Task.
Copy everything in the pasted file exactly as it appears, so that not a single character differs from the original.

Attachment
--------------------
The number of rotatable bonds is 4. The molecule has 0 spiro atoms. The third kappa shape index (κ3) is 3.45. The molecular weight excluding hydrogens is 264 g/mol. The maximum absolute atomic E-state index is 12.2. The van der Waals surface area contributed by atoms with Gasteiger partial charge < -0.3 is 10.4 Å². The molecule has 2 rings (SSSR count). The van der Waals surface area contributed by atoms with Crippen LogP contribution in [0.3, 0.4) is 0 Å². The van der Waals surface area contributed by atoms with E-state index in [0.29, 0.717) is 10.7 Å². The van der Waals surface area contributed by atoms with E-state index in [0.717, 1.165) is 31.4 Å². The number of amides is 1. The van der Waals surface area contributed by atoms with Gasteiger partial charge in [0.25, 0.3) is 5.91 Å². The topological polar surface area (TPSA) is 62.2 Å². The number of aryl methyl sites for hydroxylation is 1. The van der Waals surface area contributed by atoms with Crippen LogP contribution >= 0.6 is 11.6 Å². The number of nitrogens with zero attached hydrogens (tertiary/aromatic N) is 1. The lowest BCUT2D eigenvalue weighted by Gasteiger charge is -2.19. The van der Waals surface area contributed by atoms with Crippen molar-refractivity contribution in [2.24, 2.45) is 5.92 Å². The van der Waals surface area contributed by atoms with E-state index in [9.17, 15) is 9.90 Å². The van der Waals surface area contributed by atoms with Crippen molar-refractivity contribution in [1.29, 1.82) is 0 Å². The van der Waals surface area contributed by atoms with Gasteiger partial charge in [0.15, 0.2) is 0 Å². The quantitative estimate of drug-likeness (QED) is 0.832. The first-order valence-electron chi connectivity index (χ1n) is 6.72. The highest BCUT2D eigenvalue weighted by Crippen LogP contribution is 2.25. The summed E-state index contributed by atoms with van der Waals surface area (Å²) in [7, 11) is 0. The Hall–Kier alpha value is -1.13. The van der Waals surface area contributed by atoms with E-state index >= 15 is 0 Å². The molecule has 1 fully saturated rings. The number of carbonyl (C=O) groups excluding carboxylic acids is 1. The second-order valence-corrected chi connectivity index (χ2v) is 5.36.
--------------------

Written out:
The number of rotatable bonds is 4. The molecule has 0 spiro atoms. The third kappa shape index (κ3) is 3.45. The molecular weight excluding hydrogens is 264 g/mol. The maximum absolute atomic E-state index is 12.2. The van der Waals surface area contributed by atoms with Gasteiger partial charge < -0.3 is 10.4 Å². The molecule has 2 rings (SSSR count). The van der Waals surface area contributed by atoms with Crippen LogP contribution in [0.3, 0.4) is 0 Å². The van der Waals surface area contributed by atoms with E-state index in [0.29, 0.717) is 10.7 Å². The van der Waals surface area contributed by atoms with E-state index in [0.717, 1.165) is 31.4 Å². The number of amides is 1. The van der Waals surface area contributed by atoms with Gasteiger partial charge in [0.25, 0.3) is 5.91 Å². The topological polar surface area (TPSA) is 62.2 Å². The number of aryl methyl sites for hydroxylation is 1. The van der Waals surface area contributed by atoms with Crippen LogP contribution >= 0.6 is 11.6 Å². The number of nitrogens with zero attached hydrogens (tertiary/aromatic N) is 1. The lowest BCUT2D eigenvalue weighted by Gasteiger charge is -2.19. The van der Waals surface area contributed by atoms with Crippen molar-refractivity contribution in [2.24, 2.45) is 5.92 Å². The van der Waals surface area contributed by atoms with E-state index in [9.17, 15) is 9.90 Å². The van der Waals surface area contributed by atoms with Crippen molar-refractivity contribution in [1.29, 1.82) is 0 Å². The van der Waals surface area contributed by atoms with Gasteiger partial charge in [0.15, 0.2) is 0 Å². The quantitative estimate of drug-likeness (QED) is 0.832. The first-order valence-electron chi connectivity index (χ1n) is 6.72. The highest BCUT2D eigenvalue weighted by Crippen LogP contribution is 2.25. The summed E-state index contributed by atoms with van der Waals surface area (Å²) in [7, 11) is 0. The Hall–Kier alpha value is -1.13. The van der Waals surface area contributed by atoms with E-state index >= 15 is 0 Å². The molecule has 1 fully saturated rings. The number of carbonyl (C=O) groups excluding carboxylic acids is 1. The second-order valence-corrected chi connectivity index (χ2v) is 5.36.